Details of Life on the Road: Street eats, cheap sleeps, budget travel experiences

The Annapurna Diaries: Day 10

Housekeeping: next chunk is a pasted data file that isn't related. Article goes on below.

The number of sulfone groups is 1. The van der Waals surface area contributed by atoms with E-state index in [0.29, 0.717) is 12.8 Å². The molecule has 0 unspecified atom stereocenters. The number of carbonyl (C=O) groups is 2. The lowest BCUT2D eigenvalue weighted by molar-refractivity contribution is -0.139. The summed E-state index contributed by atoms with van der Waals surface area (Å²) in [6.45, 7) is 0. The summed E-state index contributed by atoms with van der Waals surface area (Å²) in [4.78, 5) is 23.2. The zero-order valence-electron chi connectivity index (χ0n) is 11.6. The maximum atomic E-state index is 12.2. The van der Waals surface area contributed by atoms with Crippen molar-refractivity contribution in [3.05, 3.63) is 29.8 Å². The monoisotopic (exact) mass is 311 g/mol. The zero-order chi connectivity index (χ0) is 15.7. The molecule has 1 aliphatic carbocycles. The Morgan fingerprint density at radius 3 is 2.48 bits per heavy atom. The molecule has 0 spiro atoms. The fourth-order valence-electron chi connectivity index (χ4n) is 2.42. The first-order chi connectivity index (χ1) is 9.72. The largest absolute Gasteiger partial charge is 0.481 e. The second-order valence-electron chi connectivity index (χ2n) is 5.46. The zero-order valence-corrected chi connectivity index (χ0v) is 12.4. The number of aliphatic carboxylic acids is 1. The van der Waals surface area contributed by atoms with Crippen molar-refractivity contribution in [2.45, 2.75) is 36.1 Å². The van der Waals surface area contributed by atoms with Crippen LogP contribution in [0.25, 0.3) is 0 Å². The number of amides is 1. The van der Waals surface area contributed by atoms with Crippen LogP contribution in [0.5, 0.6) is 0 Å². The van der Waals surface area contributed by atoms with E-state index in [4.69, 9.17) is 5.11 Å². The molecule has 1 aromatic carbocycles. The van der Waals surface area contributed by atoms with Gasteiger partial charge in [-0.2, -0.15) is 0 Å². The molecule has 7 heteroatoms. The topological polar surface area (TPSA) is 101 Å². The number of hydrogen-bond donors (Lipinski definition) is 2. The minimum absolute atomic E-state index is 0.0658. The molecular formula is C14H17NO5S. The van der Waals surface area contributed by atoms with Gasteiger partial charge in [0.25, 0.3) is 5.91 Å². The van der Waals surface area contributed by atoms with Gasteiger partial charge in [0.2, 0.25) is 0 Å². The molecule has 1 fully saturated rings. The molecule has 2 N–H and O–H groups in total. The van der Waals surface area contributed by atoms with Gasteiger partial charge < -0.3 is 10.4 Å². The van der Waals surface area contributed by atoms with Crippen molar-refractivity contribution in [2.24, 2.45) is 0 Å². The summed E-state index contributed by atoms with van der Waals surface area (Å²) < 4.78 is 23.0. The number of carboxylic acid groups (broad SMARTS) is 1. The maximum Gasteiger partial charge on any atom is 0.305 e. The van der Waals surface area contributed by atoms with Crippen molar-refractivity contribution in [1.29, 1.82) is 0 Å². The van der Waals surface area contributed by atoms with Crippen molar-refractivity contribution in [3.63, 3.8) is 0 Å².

“Today was one of the most difficult days of my life. A little mentally draining, but mostly physically exhausting. Ageist and judgmental I am, but there were physically unfit people, older trekkers, trekkers carrying bicycles and, of course, under-dressed porters carrying nearly half their weight. While it was difficult for most, a walk in the freezing and barren park for others, it remained utterly difficult for this slightly-less-than-averagly fit 28 year old. Last night’s sleep wasn’t great at 4450 meters. We chose to stay at Thorong Pedi instead of the 400 meter and 1 hour higher base camp because of the allegedly better change of sleep. However, sleep was interrupted by frigid cold and lack of oxygen. We were up at 3:45am and on our way a 4:55am. Despite it being night, the way was clear, the weather calm, no snow, no wind, no clouds. The first stretch was 400 meters up to base camp. The path was very steep and each step was stepped very slowly. At that altitude there is little choice of rushing. Trekking at such heights is not for the impatient or those in a rush. You must carry on in the face of adversity. One foot after the other. The ascent was physically challenging. I felt like my hands were turning purple due to their persistent throbbing. I would take time putting one hand in one pocket at a time. Similarly, my toes were numb. I worried of frost bite but was assured I would be fine. Thank god for the 3 tea houses along the way to the pass for allowing me to warm my toes. What’s worse is that the upper part of my right sole had peeled back exposing and making my foot a little more vulnerable. A few attempts at trying to tie it on proved largely unsuccessful. It was a 566m accent to Thorong La Pass from base camp, 966m total for today. A few minutes into the hike, the sun not yet visible, a group of 10 or so trekkers were heading back. The porter said it was risky due to recent snow having fallen, a few people were scared and a couple felt sick, all Israelis. There were other sick Israelis at the lower guest house, some planned on being airlifted out. The helicopter made an appearance the night before, too. Sadly, the helicopter made an appearance later in the morning to lift out the victims of AMS. I was a bit scared to continue as I didn’t know how many people were ahead of me – turned out to be many. However, the trail was scary and dangerous, narrowly lining the inside of deep mountains covered in fresh snow. If the small, barely trodden, path hadn’t have been there it would have been completely impossible to know where to go. I quickly became short of breath. I was basically panting. I was taking it slow but I was searching for breath that I just couldn’t find. It was scary at times. The trek was beautiful, exhilarating, however I wasn’t always able to enjoy it. I was tired, worried of developing a worsening headache, of being not able to complete the trek. I sought the end. The ascent kept going, on and on, but finally I made it and with a hot tea and some chocolate I felt much better. It was the most physically demanding thing I’ve ever completed. I was glad to be on the top of the world. My beard frozen, my morale high. I knew that the near future would not be so kind on my morale, though. Going down 1600m was not going to be easy. It wasn’t. For a few hours the hills and paths were completely covered in snow. Walking was nearly impossible due to the steep descent. I fell many times. At the bottom of one hill something felt wrong – my whole right sole had ripped off making the bottom of my shoe a frictionless death wish. There weren’t many more snowy slopes to descend but what was left was difficult. I was near defeated. We rested at every plateau. Gradually, the snow lessened and out came the rocks and muddy trails. We stopped for lunch at the ‘bottom’. 2 hours more to Muktinath. A 19km, 11 hour day, with about 9 hours of trekking. We arrived after 4:00pm at Bob Marley hostel. It’s pimped out. I was glad to have a hot shower. Although I haven’t worn deodorant in 4 or so months, my armpits have never smelled worse. A completely new kind of body odor. Its type has never before entered my nostrils and hopefully never will again. 120Km down.”

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